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State laws may also provide protection from harassment at work.However, not every unpleasant behavior or incident qualifies as harassment under the law.Once your file your charge, be aware that your employer is legally prohibited from punishing you for filing your claim -- they cannot fire you, lay you off or demote you for cooperating with an EEOC investigation or filing a complaint.Depending on the nature of the discrimination, you may also be able to file your suit more quickly.State and federal laws change frequently, and the information in this article may not reflect your own state’s laws or the most recent changes to the law. You can stand up for what you believe in, advocate for yourself and for others, and be sure that credit is given where it’s due.Check with the state department of labor for information on state protections and how to file a charge, if applicable.
Sometimes, assertiveness can go too far and can make people feel afraid to state their opinion and contradict you.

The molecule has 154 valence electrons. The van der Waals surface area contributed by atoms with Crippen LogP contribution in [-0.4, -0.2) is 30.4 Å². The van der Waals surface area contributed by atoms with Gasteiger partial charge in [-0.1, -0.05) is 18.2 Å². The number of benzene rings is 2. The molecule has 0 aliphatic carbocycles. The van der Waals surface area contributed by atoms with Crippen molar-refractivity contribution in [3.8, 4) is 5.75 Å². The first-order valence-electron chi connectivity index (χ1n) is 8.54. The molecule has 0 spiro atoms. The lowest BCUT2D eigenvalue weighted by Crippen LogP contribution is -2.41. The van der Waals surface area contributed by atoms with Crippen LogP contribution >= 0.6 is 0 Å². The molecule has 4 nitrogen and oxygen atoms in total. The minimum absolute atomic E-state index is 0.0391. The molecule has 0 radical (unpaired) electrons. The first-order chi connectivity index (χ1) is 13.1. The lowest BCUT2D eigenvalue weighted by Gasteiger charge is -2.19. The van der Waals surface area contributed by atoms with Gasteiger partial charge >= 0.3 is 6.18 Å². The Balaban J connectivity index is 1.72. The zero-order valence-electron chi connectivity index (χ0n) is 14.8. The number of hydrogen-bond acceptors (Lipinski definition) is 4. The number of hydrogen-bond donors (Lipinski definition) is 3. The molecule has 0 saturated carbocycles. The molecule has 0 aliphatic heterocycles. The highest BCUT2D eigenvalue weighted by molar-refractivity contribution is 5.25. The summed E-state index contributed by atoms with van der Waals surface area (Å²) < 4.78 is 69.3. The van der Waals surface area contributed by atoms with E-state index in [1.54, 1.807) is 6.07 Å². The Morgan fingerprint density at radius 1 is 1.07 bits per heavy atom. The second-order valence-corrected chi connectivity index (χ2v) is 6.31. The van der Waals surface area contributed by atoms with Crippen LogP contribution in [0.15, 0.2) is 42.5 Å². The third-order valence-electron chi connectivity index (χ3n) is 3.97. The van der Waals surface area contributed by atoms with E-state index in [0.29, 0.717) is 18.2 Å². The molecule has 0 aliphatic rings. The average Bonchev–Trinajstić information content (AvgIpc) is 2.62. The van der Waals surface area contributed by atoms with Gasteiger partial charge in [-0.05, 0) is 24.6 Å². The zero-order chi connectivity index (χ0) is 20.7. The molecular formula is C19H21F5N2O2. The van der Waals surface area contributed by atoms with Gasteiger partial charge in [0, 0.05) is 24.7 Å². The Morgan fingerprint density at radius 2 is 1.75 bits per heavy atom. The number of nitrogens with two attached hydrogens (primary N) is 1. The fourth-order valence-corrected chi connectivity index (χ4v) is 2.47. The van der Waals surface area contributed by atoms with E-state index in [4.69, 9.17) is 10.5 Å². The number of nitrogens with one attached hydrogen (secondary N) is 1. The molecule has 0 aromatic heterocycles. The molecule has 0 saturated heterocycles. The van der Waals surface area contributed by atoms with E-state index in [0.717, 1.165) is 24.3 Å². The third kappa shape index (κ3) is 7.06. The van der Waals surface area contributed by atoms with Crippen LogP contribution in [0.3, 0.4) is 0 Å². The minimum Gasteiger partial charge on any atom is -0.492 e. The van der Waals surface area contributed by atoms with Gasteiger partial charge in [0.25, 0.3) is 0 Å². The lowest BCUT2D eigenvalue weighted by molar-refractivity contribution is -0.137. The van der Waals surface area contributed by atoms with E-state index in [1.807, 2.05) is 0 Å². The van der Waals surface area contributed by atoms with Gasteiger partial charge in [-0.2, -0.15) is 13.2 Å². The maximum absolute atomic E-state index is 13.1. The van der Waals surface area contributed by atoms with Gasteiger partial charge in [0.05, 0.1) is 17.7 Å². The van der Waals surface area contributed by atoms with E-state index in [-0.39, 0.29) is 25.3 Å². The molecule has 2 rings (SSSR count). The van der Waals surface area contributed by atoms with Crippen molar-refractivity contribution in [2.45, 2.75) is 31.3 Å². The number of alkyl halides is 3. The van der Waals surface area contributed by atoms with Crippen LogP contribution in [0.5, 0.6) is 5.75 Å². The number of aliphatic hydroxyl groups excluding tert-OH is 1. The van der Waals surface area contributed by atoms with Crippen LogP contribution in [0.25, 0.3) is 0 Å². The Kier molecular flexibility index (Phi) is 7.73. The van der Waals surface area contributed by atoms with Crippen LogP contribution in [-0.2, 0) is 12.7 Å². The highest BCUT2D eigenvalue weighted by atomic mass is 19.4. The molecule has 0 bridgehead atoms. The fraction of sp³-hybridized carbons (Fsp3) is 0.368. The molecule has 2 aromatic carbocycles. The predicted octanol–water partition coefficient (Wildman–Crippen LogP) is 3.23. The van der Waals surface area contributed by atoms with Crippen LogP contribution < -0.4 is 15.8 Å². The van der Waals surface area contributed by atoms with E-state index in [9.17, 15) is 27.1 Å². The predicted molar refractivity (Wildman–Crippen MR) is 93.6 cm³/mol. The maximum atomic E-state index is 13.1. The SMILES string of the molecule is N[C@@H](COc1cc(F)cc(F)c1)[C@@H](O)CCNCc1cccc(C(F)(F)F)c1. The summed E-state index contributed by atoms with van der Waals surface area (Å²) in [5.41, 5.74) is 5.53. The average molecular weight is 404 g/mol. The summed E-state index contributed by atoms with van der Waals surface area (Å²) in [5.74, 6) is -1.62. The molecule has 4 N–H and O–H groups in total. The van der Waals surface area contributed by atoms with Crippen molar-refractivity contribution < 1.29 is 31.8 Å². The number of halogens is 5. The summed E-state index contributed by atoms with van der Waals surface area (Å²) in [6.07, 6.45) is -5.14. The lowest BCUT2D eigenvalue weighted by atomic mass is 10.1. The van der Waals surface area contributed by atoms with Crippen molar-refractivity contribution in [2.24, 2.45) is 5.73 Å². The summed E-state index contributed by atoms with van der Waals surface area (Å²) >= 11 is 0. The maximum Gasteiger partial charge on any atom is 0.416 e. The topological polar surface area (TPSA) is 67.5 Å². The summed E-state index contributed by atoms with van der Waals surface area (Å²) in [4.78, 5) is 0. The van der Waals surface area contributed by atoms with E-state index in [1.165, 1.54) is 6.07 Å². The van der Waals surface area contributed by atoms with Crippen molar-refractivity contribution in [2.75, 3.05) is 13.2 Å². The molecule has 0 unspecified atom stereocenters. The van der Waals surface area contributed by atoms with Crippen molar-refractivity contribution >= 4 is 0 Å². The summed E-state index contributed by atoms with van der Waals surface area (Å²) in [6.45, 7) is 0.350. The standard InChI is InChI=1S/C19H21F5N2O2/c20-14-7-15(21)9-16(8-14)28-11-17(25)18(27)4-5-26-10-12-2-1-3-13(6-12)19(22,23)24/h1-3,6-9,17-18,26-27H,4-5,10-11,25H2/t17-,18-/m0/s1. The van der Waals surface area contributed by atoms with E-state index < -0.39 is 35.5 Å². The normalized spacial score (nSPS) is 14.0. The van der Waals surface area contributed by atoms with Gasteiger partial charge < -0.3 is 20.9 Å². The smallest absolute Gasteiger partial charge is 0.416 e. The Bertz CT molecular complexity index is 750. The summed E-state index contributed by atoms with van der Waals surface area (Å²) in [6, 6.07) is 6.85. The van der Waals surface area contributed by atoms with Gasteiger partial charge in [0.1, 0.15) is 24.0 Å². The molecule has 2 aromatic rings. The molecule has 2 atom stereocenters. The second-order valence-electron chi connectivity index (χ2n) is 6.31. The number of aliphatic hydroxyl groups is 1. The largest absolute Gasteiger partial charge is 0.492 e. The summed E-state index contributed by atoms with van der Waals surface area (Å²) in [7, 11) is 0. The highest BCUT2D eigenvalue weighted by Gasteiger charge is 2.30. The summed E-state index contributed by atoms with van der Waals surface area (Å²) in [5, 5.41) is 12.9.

This behavior becomes illegal at the point where: Harassing conduct may include offensive jokes or pictures, name-calling, slurs, threats, intimidation, and more.
The harasser can be your boss, but can also be a co-worker or an employee in another department. For example, if you have a client who harasses you, and your boss refuses to change your assignment or otherwise protect you from continued abuse, that might constitute a hostile work environment.
File the Charge as Soon as Possible After the incident occurs, you have 180 days to file the charge with the EEOC (or two years, in the case of violations of the EPA).
This window is extended to 300 days if a state or local law prohibits harassment on the same basis.
If that doesn’t work, the EEOC may ask the employer to answer your charge in what’s called a “Respondent's Position Statement.” You can view their statement and upload your response in the portal.